While NL temperatures may be milder, the overall climate is not my personal preference either (although I love to visit). I also understand the frustration of having to take a full day just to get off the island. I guess the problem is that once you have become totally exhausted with all of the local riding opportunities, how far do you have to go for new experiences? I lived in south-central BC (Kootenay area) for a couple of years and there were some fantastic places within a day's travel. Don't know if I would want to retire there...
     
  14. Wayne

    Wayne Well-Known Member

    Parts of BC have super hot summers and snowy winters, from what I hear.....I hate the hot weather and hate snow. Parts there now have a heavy snowfall warning today.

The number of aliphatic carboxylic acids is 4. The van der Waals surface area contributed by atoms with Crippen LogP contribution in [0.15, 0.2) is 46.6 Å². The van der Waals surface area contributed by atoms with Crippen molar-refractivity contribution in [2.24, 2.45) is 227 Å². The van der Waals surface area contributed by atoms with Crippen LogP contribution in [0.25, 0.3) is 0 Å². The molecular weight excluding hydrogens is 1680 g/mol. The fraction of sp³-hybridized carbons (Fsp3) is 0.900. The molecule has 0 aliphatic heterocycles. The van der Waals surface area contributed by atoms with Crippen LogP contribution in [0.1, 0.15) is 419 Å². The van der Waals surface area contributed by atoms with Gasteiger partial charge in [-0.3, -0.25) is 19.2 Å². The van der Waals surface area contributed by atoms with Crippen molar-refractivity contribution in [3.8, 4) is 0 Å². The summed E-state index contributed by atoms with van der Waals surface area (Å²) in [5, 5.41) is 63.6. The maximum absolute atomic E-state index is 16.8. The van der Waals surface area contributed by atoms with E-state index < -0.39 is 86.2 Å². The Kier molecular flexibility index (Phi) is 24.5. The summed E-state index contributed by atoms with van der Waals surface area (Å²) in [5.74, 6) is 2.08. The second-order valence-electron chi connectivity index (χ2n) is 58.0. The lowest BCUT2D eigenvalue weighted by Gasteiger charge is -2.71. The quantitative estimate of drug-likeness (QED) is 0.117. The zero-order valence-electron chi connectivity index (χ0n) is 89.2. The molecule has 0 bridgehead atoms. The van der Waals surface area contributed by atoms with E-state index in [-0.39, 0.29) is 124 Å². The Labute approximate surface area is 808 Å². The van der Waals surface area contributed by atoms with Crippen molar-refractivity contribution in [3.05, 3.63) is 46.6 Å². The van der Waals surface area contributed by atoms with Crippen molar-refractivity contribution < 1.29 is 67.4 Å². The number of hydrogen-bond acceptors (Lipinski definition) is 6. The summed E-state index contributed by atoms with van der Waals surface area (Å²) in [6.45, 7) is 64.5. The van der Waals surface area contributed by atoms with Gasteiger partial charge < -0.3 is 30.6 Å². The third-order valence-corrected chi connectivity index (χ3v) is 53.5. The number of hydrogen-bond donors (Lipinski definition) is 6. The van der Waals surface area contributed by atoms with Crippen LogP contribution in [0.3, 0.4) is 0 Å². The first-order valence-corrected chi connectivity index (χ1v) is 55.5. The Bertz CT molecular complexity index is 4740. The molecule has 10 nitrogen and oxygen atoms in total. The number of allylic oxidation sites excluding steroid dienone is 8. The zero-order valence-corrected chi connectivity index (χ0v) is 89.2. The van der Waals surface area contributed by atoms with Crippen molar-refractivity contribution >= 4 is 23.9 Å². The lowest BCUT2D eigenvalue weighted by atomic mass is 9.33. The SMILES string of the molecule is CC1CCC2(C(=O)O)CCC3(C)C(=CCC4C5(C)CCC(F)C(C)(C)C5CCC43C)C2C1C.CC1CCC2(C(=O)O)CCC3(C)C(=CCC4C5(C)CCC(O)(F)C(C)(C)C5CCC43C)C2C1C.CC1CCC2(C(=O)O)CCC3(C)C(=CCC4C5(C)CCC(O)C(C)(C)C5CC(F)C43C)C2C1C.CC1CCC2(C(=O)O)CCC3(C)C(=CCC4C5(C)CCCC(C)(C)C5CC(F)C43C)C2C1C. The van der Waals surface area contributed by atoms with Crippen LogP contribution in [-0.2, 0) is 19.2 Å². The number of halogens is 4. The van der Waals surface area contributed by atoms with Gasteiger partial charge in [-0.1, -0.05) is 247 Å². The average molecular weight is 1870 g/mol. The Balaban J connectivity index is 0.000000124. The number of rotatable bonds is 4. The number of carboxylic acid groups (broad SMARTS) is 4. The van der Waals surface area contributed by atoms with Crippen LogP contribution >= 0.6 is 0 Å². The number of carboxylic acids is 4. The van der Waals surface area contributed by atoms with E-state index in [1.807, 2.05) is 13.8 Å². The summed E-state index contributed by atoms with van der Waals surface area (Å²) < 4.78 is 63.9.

15. RossKean

    RossKean Active Member

    In the Kootenays (Castlegar/Trail area), the summers were hot but not excessively humid (I don't mind that). While winters had a lot of snow, there was little wind and the temperatures were not terribly cold. Very little freezing rain. A definite progression of seasons with real and distinct spring, summer, autumn and winter. Snow was mostly gone by first of March and while March and April tended to be rainy, temperatures were mild (no snow!). In the spring, you could play a round of golf in the valley in the morning and drive 15 km (up a mountain) and ski in the afternoon.
    (Current snowfall warning is at higher elevation and a bit north of where I lived. As with any high elevation area, weather can be a lot less predictable - Castlegar where I lived and Trail where I worked are down in the Columbia River valley)

    I really enjoyed the climate the two years I was there.
     
    TonisToo likes this.
  16. Wayne

    Wayne Well-Known Member

    If I lived there, I'd probably trade my bike in for a boat :)